To fund union efforts, most often dues are imposed on members. In contrast, our association seeks to maximize the marketability, earnings, and status of professional mixed martial artists without the demand of “collective bargaining” with any promotion. Our model works, without requiring anything of any promoter.
I am a member of the American Bar Association (ABA), and have been for years. The
Another example directly related to the mixed martial arts industry is the Association of Boxing Commissions (ABC). The ABC isn’t a union of any sort, nor do they intend to be. The ABC, however, plays a central role in shaping the sport by adopting uniform rules which are voted upon and approved by each of its constituent members. Additionally, by coming together under one association, the ABC was able to create a “badge of distinction” that they then made available to private enterprise. This distinction came in the form of “Official Certified Database for Mixed Martial Arts,” and this “official” recognition was provided to Mixed Martial Arts, LLC. This is value created solely by virtue of the individual commissions coming together under one umbrella to recognize one official database. No individual commission would have been able to create a badge of distinction of significant value, but together as a group, they created value to private enterprise that didn’t exist before.
What services would you offer fighters?
The MMAFA provides members with a platform for group licensing, branding, and effective lobbying. Large revenue streams are being claimed by private enterprise in the form of corporate sponsorships, advertising, memberships, and branded products. Talent isn’t even in the market for the vast majority of these revenue streams at all, because they don’t have a group to present to the corporate sponsors and gear providers, and they don’t have a group vehicle on the web to present to advertisers. Talent also has virtually no role in shaping the sport in which they compete, and in terms of influence, rank even below media. By coming together under one association, fighters will have a central voice in matters that impact the sport.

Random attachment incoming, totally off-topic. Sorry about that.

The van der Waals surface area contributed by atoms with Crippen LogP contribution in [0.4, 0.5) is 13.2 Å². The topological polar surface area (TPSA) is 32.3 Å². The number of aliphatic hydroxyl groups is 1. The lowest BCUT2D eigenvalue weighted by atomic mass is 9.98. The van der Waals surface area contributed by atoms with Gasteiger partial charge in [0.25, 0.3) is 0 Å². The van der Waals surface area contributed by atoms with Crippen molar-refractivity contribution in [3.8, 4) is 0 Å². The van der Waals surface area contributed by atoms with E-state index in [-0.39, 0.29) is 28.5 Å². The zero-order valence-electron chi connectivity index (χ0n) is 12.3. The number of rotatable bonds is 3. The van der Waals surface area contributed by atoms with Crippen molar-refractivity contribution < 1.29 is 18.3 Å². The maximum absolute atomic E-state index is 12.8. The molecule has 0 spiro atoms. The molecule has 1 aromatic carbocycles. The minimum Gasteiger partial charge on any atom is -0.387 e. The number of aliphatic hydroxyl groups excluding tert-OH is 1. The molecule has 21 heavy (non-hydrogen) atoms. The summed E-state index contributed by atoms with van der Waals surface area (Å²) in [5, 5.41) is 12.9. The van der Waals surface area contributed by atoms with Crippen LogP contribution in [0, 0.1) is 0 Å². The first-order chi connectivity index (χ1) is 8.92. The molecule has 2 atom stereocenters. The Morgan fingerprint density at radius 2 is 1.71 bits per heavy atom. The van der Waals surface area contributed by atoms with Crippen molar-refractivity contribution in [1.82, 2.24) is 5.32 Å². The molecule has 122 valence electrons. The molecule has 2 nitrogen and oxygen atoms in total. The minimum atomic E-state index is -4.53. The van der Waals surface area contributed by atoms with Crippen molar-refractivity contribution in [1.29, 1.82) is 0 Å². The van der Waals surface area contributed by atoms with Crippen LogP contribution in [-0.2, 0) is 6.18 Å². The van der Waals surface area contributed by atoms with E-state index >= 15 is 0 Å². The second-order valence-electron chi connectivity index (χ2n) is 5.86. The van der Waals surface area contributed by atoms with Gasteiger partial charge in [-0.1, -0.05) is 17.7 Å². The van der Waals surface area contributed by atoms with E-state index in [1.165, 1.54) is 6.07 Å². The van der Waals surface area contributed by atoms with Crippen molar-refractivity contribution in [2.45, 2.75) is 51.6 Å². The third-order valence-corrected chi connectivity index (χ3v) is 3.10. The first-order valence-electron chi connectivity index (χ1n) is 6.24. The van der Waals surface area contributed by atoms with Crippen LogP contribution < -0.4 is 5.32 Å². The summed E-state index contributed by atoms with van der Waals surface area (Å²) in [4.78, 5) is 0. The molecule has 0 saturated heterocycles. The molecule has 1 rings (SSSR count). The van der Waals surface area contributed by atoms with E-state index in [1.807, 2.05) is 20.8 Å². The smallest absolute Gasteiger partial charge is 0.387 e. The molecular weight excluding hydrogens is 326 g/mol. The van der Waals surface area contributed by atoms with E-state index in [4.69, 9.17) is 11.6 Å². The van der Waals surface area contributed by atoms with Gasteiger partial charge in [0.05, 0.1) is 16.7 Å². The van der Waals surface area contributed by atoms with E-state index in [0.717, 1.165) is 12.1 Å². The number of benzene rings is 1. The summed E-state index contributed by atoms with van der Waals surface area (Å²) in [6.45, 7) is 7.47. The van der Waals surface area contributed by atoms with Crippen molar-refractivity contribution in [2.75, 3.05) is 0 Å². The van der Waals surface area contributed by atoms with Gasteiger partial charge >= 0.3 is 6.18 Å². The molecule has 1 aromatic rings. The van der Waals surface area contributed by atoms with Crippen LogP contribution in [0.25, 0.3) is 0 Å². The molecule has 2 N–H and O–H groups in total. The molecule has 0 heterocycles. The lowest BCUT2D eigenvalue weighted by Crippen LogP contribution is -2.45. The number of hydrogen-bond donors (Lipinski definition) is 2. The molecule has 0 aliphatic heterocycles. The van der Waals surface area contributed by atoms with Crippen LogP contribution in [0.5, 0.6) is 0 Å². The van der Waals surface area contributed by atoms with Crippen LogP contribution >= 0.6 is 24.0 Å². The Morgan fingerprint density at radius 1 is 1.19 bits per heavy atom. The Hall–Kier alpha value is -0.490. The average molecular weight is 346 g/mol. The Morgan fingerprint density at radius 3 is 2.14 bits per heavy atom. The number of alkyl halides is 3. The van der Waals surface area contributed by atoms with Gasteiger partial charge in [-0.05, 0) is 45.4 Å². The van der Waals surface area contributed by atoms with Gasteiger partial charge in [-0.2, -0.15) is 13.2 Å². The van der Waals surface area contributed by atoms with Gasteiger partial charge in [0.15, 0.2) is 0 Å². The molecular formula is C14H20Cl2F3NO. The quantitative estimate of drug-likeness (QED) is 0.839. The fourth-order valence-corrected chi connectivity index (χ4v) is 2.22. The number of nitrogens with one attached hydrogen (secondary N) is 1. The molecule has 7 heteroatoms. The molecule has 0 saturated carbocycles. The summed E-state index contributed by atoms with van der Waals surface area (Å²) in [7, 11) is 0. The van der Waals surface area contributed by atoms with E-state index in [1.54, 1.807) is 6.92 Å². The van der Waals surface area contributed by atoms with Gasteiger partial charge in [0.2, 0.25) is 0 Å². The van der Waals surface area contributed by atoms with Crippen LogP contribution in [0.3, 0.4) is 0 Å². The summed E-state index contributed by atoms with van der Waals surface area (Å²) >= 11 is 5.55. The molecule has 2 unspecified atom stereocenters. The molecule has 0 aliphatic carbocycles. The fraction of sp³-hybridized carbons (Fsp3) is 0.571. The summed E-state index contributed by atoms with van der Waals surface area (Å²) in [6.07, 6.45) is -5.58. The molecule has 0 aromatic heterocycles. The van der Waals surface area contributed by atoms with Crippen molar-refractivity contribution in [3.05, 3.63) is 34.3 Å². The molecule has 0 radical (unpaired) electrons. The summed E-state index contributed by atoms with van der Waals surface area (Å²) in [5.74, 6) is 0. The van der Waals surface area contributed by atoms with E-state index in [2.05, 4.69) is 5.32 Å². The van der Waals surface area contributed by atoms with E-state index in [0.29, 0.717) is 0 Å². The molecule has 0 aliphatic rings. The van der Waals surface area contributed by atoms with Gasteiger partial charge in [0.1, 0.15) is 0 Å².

The model being utilized by the MMAFA has proven remarkably successful, over and over, and will provide its members with the same kinds of benefits, publicity, and protections as enjoyed by athletes in all of the other major professional sports.
The MMAFA provides its members with a brand that can be monetized through the sale of merchandise, and through licensing to third parties. The MMAFA also provides the following to all of its members:
- Media platform and publicity vehicle to promote and publicize the activities of our members;
- Revenue maximization through merchandising and licensing of collective brand; and
- Lobbying, and if necessary, litigation vehicle.
The MMAFA will provide all members with revenue streams they don’t currently enjoy at all, and by capturing this revenue, the MMAFA seeks to provide all of its full members with benefits. As the MMAFA matures, members decide how to allocate excess revenue, including distributions to the members. Currently, in the mixed martial arts industry, private parties in the form of gear and apparel providers, community websites, media sites, and others profit from the personalities of the athletes who make this sport great. Very little of this ancillary revenue is returned to the talent at all. The MMAFA provides a vehicle to capture a large portion of this ancillary revenue for the talent—the one element consistently sought out by the general public. Major websites openly admit that they are not involved in journalism--they are "content providers." The athletes are the "content" that is being sought out by fans.
Finally, the executive team of the MMAFA will be determined by the members, and the focus and direction of all activities will be decided by the members and their elected leadership.
In a best case scenario, how would Lorenzo Fertitta or Dana White respond to your open letter?